The Internet Identity Crisis | Adweek The Internet Identity Crisis | Adweek
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The Internet Identity Crisis

To use or not to use a real name on the Web is not always a user's prerogative. But maybe it should be
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With personal data a growing, multi-billion dollar business—$2 billion annually in third-party data alone, according to Forrester Research—a well-maintained dataset, with real names and demographics, is highly coveted. Advertisers, it’s believed, are better served if they can cement one person to one name. After all, real names have been a gold mine for the direct mail business for a decade.

They also help marketers track every targeted penny and let them know, says eMarketer analyst Debra Aho Williamson, the size of the audience they’re reaching. When Twitter—firmly in the no-real-names-needed camp—shares its number of users, she notes, it doesn’t disclose the number of people, because multiple accounts are allowed.

It’s also important, Williamson says, for customer relationship management, and mapping customers across different marketing touch points, which otherwise could be a “data nightmare.”

Some also argue anonymity breeds abuse. “People behave a lot better when they have their real names down,” said Facebook’s former marketing director (and Mark Zuckerberg’s sister), Randi Zuckerberg.

If Facebook were to back away from its policy, it would “absolutely” be less valuable to marketers, says Clara Shih, CEO of social media management company Hearsay Social. It “has been transformational for the online experience and, secondarily, for marketers,” she says. “Marketers work with an authentic community and that authentic community comes from having real names.”
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Real names, Shih adds, are also a prerequisite for social graphs. And that is arguably the cornerstone of Facebook’s “word-of-mouth-at-scale” grand plan, and the reason the site can offer sponsored stories with friends’ de facto recommendations.

“Transparency across many dimensions is truly important in the relationship between consumers and marketers,” says David Cohen, evp, global digital officer for Universal McCann. “The idea of hiding behind a pseudonym is the antithesis of transparency.”

Google+ was built on real names as well. But when it launched, its policy resulting in the suspension of fake name accounts set off a fury of negative articles, tweets and posts on Google+ itself. In fact, a website, my.nameis.me, was created as a forum where people could register their complaints. The company had believed, said Google engineering svp Vic Gundotra, at a conference this past fall, that fake names (like “Captain Crunch” and “dog fart,” to name two he mentioned), would “change the atmosphere of the product.”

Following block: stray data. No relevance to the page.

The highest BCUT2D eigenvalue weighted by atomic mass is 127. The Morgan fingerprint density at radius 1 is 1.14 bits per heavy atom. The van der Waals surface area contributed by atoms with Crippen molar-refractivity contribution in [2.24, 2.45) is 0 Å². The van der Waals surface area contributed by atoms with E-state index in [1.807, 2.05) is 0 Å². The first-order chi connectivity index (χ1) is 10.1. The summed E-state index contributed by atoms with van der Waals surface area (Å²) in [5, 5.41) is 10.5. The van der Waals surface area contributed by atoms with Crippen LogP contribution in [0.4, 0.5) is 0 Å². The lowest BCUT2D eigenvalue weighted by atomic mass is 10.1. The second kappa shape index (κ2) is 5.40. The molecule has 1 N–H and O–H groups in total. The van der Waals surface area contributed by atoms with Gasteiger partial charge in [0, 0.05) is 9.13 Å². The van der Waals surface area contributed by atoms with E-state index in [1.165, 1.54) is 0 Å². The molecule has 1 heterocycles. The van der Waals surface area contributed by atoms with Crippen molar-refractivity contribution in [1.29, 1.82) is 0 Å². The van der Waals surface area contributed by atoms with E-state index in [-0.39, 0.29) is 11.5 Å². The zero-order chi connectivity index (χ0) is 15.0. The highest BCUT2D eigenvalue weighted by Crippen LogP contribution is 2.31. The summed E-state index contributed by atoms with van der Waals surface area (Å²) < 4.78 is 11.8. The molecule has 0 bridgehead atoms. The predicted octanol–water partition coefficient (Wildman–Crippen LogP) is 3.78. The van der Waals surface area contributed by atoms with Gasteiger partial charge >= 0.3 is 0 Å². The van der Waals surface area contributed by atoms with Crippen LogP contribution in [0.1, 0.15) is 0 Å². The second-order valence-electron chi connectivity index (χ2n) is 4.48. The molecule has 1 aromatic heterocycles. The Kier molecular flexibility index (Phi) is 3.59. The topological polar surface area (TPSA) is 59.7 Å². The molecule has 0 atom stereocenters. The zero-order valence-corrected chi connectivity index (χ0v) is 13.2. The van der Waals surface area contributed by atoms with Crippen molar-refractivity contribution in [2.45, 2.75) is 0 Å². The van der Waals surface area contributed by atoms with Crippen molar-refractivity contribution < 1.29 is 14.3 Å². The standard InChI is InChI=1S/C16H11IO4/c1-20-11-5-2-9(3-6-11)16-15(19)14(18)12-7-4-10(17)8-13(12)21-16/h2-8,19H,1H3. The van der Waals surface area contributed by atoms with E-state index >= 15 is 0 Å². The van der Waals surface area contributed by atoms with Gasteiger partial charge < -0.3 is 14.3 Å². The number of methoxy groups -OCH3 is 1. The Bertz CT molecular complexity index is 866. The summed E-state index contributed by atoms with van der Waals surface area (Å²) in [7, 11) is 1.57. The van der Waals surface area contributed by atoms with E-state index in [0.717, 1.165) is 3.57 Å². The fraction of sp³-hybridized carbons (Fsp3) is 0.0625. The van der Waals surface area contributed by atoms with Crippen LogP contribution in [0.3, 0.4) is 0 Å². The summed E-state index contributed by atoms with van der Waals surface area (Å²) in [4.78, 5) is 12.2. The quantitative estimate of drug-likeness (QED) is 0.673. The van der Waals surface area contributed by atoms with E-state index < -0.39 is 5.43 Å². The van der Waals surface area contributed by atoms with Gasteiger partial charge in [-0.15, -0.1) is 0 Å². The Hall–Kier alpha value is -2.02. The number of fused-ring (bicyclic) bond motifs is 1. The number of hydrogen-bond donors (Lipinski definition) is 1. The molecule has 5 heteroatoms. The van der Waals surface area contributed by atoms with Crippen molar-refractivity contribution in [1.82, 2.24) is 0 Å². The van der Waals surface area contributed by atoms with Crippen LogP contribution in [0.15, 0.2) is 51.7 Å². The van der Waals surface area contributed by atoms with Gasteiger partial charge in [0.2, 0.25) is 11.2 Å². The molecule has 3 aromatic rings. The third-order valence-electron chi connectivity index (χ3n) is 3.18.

As it turned out, not so much. Two weeks ago, when Google+ massaged its common names policy, Yonatan Zunger, chief architect of Google+, said on his Google+ profile that “we thought … people would behave very differently when they were and weren’t going by their real names. After watching the system for a while, we realized that this was not, in fact, the case. (And in particular, bastards are still bastards under their own names.)”

The new policy, however—Google+ now accepts nicknames, and pseudonyms with a “meaningful following”—has enough shades of gray that advocacy groups aren’t sure what to make of it. Electronic Frontier Foundation activist Eva Galperin, for one, says it’s a positive, but “we were really hoping for more.”

As Google moves to link properties and leverage Google Wallet and Checkout, it may view the emphasis on real names as a hedge for future opportunities as a seller of data or other roles, says David Rogers, author of The Network Is Your Customer, who teaches digital marketing at Columbia Business School. (In fact, just this past month, Google adopted a new privacy policy limiting users’ ability to opt out of data sharing between its properties.) But, in the current environment, he says, the value of real names is “far from proven.”

Recent data from commenting network Disqus, for instance, suggests that people who use pseudonyms post more comments, and of higher quality. Sixty-one percent of comments made with pseudonyms were positive, for instance, compared to 51 percent from people who used real names.

Indeed, some industry leaders feel real names are not crucial to a brand’s bottom line. At an event in September, Dick Costolo, CEO of Twitter—which prohibits impersonation, but permits parody, fan and other accounts that use fake names—reportedly said, “Other services may be declaring that you have to use your real name because they think they’ll be able to monetize that better. … We’re more interested in serving our users first, and we think by [doing this], we’ll have a better platform for marketers and advertisers.”

Also, some believe while real names may make it easier for friends to find friends, online, just as in real life, people organize around shared interests and concerns. Those connections can easily be made with pseudonyms.

“The actual identity is much less important to me than the set of data that represents what they’re doing,” adds Roland Smart, senior director of product marketing for Involver. “It’s that set of data that I’m going to use to deliver relevant content to that user.”

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